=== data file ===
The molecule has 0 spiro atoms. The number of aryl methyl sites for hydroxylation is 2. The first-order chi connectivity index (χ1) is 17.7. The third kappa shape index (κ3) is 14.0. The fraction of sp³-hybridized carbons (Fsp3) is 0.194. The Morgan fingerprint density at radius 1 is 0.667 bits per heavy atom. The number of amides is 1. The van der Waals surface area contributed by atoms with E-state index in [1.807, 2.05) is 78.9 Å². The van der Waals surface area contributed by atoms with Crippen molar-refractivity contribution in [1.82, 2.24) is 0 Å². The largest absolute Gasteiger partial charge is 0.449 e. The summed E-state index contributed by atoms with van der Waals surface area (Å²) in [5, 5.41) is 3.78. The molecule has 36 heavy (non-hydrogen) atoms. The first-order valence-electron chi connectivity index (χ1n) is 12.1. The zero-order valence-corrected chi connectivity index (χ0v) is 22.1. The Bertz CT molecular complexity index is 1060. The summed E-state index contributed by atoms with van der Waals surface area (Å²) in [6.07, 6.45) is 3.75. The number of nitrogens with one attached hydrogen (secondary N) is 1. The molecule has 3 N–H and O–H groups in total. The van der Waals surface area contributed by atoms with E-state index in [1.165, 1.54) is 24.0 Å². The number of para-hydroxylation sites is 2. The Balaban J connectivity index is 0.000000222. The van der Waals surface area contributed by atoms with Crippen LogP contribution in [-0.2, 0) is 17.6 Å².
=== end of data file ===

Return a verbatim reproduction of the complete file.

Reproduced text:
The molecule has 0 spiro atoms. The number of aryl methyl sites for hydroxylation is 2. The first-order chi connectivity index (χ1) is 17.7. The third kappa shape index (κ3) is 14.0. The fraction of sp³-hybridized carbons (Fsp3) is 0.194. The Morgan fingerprint density at radius 1 is 0.667 bits per heavy atom. The number of amides is 1. The van der Waals surface area contributed by atoms with E-state index in [1.807, 2.05) is 78.9 Å². The van der Waals surface area contributed by atoms with Crippen molar-refractivity contribution in [1.82, 2.24) is 0 Å². The largest absolute Gasteiger partial charge is 0.449 e. The summed E-state index contributed by atoms with van der Waals surface area (Å²) in [5, 5.41) is 3.78. The molecule has 36 heavy (non-hydrogen) atoms. The first-order valence-electron chi connectivity index (χ1n) is 12.1. The zero-order valence-corrected chi connectivity index (χ0v) is 22.1. The Bertz CT molecular complexity index is 1060. The summed E-state index contributed by atoms with van der Waals surface area (Å²) in [6.07, 6.45) is 3.75. The number of nitrogens with one attached hydrogen (secondary N) is 1. The molecule has 3 N–H and O–H groups in total. The van der Waals surface area contributed by atoms with E-state index in [1.165, 1.54) is 24.0 Å². The number of para-hydroxylation sites is 2. The Balaban J connectivity index is 0.000000222. The van der Waals surface area contributed by atoms with Crippen LogP contribution in [-0.2, 0) is 17.6 Å².